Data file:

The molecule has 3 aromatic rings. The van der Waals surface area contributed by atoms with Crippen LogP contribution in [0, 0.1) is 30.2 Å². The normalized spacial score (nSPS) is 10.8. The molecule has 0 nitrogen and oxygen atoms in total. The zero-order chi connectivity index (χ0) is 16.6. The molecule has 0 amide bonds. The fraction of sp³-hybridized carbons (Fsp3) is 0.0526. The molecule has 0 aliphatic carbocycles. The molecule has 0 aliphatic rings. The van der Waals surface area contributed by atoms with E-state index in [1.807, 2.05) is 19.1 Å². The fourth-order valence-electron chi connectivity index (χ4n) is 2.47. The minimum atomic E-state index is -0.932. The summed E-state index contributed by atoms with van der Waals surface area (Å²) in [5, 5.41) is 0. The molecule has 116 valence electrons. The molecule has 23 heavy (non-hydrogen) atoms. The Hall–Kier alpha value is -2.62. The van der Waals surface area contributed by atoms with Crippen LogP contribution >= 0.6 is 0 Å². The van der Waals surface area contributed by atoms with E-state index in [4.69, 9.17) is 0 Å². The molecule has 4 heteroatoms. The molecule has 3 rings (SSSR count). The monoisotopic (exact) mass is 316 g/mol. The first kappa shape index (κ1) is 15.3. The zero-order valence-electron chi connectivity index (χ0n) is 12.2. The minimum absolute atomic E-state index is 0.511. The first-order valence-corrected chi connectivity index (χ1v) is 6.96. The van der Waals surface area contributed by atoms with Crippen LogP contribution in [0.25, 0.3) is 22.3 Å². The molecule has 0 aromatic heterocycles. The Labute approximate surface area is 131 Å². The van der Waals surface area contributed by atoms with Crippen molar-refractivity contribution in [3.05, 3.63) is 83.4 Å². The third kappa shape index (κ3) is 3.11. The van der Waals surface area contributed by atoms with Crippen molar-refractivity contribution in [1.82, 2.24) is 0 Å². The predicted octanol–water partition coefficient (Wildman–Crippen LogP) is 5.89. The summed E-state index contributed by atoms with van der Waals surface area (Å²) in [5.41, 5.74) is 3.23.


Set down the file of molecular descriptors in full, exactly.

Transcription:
The molecule has 3 aromatic rings. The van der Waals surface area contributed by atoms with Crippen LogP contribution in [0, 0.1) is 30.2 Å². The normalized spacial score (nSPS) is 10.8. The molecule has 0 nitrogen and oxygen atoms in total. The zero-order chi connectivity index (χ0) is 16.6. The molecule has 0 amide bonds. The fraction of sp³-hybridized carbons (Fsp3) is 0.0526. The molecule has 0 aliphatic carbocycles. The molecule has 0 aliphatic rings. The van der Waals surface area contributed by atoms with E-state index in [1.807, 2.05) is 19.1 Å². The fourth-order valence-electron chi connectivity index (χ4n) is 2.47. The minimum atomic E-state index is -0.932. The summed E-state index contributed by atoms with van der Waals surface area (Å²) in [5, 5.41) is 0. The molecule has 116 valence electrons. The molecule has 23 heavy (non-hydrogen) atoms. The Hall–Kier alpha value is -2.62. The van der Waals surface area contributed by atoms with Crippen LogP contribution >= 0.6 is 0 Å². The van der Waals surface area contributed by atoms with E-state index in [4.69, 9.17) is 0 Å². The molecule has 4 heteroatoms. The molecule has 3 rings (SSSR count). The monoisotopic (exact) mass is 316 g/mol. The first kappa shape index (κ1) is 15.3. The zero-order valence-electron chi connectivity index (χ0n) is 12.2. The minimum absolute atomic E-state index is 0.511. The first-order valence-corrected chi connectivity index (χ1v) is 6.96. The van der Waals surface area contributed by atoms with Crippen LogP contribution in [0.25, 0.3) is 22.3 Å². The molecule has 0 aromatic heterocycles. The Labute approximate surface area is 131 Å². The van der Waals surface area contributed by atoms with Crippen molar-refractivity contribution in [3.05, 3.63) is 83.4 Å². The third kappa shape index (κ3) is 3.11. The van der Waals surface area contributed by atoms with Crippen molar-refractivity contribution in [1.82, 2.24) is 0 Å². The predicted octanol–water partition coefficient (Wildman–Crippen LogP) is 5.89. The summed E-state index contributed by atoms with van der Waals surface area (Å²) in [5.41, 5.74) is 3.23.